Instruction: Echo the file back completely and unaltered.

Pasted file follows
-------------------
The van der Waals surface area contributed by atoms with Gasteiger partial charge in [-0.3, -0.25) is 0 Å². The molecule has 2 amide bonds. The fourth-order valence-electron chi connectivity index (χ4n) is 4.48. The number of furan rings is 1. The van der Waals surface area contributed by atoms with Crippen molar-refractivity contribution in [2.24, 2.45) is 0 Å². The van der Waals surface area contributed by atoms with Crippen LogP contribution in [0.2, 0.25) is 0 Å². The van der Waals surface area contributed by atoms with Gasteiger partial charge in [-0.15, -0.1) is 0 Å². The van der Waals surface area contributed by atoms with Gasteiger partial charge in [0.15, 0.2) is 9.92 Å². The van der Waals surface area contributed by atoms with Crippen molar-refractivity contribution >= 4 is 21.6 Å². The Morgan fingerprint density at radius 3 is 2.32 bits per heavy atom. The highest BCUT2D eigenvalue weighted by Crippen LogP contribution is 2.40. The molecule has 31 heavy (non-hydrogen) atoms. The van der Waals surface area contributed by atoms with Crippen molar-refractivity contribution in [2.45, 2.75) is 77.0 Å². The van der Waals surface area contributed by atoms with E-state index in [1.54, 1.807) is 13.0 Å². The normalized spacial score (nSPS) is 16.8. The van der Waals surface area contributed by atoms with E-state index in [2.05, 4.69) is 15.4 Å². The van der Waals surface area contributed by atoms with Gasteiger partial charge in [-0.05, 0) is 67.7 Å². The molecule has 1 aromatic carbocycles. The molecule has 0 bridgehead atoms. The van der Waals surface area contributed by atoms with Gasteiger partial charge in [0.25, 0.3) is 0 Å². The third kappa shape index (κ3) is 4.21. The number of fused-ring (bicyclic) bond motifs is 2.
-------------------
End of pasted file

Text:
The van der Waals surface area contributed by atoms with Gasteiger partial charge in [-0.3, -0.25) is 0 Å². The molecule has 2 amide bonds. The fourth-order valence-electron chi connectivity index (χ4n) is 4.48. The number of furan rings is 1. The van der Waals surface area contributed by atoms with Crippen molar-refractivity contribution in [2.24, 2.45) is 0 Å². The van der Waals surface area contributed by atoms with Crippen LogP contribution in [0.2, 0.25) is 0 Å². The van der Waals surface area contributed by atoms with Gasteiger partial charge in [-0.15, -0.1) is 0 Å². The van der Waals surface area contributed by atoms with Gasteiger partial charge in [0.15, 0.2) is 9.92 Å². The van der Waals surface area contributed by atoms with Crippen molar-refractivity contribution >= 4 is 21.6 Å². The Morgan fingerprint density at radius 3 is 2.32 bits per heavy atom. The highest BCUT2D eigenvalue weighted by Crippen LogP contribution is 2.40. The molecule has 31 heavy (non-hydrogen) atoms. The van der Waals surface area contributed by atoms with Crippen molar-refractivity contribution in [2.45, 2.75) is 77.0 Å². The van der Waals surface area contributed by atoms with E-state index in [1.54, 1.807) is 13.0 Å². The normalized spacial score (nSPS) is 16.8. The van der Waals surface area contributed by atoms with E-state index in [2.05, 4.69) is 15.4 Å². The van der Waals surface area contributed by atoms with Gasteiger partial charge in [-0.05, 0) is 67.7 Å². The molecule has 1 aromatic carbocycles. The molecule has 0 bridgehead atoms. The van der Waals surface area contributed by atoms with Gasteiger partial charge in [0.25, 0.3) is 0 Å². The third kappa shape index (κ3) is 4.21. The number of fused-ring (bicyclic) bond motifs is 2.